The Canadian government is attacking assumptions driving a European plan to discourage the use of fuels made from bitumen.
An energy-cost squeeze might coax Europe back toward the supplier of natural gas from which it has been trying to turn away.
A furious controversy over stumbling health-care law provides useful context for assessment of an earlier meddling by the US government in economic behavior.
A political conservative leveraging shrill argumentation on a judgmental view of substance abusers would be censured for insensitivity.
Political forces are aligning in Canada toward a vital debottlenecking of the oil sands.
A country eager to develop renewable energy can accommodate ambition to economics without abandoning its environmental principles. Sometimes, suggests a study by IHS, moderation is enough.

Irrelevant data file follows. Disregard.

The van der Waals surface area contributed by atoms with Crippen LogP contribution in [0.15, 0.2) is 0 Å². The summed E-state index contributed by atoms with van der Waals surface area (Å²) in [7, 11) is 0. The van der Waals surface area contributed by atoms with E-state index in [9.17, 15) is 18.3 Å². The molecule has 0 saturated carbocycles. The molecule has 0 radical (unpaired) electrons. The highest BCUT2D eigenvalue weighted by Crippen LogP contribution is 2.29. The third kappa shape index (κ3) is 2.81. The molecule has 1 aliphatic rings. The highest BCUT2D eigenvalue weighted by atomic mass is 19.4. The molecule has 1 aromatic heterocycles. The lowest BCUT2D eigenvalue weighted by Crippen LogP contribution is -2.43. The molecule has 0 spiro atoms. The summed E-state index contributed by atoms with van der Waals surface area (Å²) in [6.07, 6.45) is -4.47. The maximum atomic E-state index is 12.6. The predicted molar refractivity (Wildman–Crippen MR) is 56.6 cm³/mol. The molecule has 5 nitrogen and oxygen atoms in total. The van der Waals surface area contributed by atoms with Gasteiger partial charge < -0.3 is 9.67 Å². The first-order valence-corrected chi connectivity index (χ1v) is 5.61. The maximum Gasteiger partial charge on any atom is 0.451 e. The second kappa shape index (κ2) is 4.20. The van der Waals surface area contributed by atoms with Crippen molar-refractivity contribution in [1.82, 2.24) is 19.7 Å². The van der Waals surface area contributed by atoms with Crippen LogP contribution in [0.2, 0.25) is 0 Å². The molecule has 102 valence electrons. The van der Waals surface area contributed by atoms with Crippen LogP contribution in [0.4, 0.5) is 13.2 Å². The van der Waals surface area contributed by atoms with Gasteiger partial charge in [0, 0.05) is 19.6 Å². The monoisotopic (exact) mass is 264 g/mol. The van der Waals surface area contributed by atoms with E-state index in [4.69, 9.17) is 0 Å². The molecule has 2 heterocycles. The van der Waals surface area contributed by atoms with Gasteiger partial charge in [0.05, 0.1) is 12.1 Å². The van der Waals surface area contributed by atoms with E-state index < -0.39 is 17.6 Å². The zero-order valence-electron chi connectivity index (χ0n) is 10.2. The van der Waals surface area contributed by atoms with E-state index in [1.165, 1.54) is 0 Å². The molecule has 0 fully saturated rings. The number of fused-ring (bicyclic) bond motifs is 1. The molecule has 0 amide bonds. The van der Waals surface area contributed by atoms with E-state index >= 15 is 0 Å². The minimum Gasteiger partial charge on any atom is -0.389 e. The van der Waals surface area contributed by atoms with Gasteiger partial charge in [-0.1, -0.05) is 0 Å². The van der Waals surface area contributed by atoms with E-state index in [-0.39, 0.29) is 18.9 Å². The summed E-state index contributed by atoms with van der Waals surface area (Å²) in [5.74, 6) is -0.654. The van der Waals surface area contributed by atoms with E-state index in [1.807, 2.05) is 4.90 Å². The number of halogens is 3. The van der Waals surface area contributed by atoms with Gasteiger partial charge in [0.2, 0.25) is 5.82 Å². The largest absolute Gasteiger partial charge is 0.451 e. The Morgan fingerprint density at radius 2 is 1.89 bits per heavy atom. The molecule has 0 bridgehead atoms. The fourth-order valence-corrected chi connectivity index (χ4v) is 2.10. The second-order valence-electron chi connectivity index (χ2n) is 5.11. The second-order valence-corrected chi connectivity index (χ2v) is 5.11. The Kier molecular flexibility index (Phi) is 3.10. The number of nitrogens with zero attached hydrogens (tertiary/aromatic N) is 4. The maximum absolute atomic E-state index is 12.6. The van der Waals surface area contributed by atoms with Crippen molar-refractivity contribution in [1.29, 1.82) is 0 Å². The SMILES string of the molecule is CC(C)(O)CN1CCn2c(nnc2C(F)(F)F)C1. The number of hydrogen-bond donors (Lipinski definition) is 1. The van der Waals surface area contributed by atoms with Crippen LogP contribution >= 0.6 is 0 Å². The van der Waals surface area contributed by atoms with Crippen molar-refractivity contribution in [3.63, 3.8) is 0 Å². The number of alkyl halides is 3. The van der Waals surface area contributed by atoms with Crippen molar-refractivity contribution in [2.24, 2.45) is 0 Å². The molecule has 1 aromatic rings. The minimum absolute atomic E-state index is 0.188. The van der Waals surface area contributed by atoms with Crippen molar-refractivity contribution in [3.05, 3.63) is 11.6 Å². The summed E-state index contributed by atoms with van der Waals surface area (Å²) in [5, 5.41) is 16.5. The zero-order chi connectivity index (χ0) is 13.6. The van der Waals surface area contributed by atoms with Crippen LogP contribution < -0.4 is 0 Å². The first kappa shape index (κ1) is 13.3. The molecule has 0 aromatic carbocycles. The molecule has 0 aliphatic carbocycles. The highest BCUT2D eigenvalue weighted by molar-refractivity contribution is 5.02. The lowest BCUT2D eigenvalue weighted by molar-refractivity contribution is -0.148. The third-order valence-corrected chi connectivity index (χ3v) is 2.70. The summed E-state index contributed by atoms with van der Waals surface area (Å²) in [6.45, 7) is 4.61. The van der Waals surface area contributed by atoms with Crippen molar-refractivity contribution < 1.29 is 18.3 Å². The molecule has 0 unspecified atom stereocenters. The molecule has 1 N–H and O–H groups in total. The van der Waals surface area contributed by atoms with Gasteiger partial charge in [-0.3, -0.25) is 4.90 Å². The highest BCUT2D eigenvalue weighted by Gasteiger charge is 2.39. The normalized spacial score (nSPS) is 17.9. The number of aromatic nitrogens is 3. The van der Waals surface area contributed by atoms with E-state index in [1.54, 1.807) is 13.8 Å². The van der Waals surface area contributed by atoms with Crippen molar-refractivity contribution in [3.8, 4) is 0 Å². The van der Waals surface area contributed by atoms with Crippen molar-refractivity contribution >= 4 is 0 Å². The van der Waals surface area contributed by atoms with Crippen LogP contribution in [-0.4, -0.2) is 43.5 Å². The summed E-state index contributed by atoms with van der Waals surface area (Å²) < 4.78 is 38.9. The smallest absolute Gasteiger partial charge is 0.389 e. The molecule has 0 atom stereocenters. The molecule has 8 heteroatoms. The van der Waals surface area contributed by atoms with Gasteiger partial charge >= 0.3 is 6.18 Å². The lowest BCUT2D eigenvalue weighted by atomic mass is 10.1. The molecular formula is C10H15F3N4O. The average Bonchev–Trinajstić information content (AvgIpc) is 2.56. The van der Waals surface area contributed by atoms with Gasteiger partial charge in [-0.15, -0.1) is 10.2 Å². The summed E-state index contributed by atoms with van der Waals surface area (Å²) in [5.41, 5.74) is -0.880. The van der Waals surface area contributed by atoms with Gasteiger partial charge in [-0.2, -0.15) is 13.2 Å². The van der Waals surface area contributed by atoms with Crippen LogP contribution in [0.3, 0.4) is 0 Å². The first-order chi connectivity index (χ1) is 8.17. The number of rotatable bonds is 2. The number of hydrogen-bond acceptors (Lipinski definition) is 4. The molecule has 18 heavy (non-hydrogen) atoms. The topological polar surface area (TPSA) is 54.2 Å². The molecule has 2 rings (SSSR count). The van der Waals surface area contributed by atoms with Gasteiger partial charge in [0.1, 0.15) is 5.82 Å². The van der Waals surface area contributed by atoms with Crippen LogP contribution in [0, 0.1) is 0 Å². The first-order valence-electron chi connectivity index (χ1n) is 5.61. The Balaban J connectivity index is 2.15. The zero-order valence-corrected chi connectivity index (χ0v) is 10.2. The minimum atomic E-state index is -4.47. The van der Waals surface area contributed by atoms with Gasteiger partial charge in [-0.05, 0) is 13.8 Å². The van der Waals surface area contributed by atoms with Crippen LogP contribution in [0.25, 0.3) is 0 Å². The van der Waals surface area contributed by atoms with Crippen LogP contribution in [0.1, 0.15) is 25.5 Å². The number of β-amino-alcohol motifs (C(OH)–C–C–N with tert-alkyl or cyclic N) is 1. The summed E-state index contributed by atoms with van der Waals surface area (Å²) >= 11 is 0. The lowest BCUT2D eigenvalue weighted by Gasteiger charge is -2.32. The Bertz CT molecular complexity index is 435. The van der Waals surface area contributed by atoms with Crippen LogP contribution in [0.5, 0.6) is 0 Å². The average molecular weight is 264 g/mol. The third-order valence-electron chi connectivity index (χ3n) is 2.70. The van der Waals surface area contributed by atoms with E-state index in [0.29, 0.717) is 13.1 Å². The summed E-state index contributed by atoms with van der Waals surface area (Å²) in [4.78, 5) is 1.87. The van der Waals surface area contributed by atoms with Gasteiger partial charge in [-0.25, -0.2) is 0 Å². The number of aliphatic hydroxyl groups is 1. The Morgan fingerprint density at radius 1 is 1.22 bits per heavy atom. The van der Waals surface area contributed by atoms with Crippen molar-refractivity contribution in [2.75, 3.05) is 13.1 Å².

One of many dangers in all-or-nothing politics is that brinksmanship with the national economy might start to feel routine. Repetition can have that effect.
With the US and Iran, warmth does not mean thaw.
If the electricity-generation business was destined to build few coal-fired units anyway, why does the US need a regulation ensuring that outcome?
Another time Congress resorted to bipartisanship to make energy law, the US recommitted itself to fuel selection by politics instead of markets and created problems now becoming crises.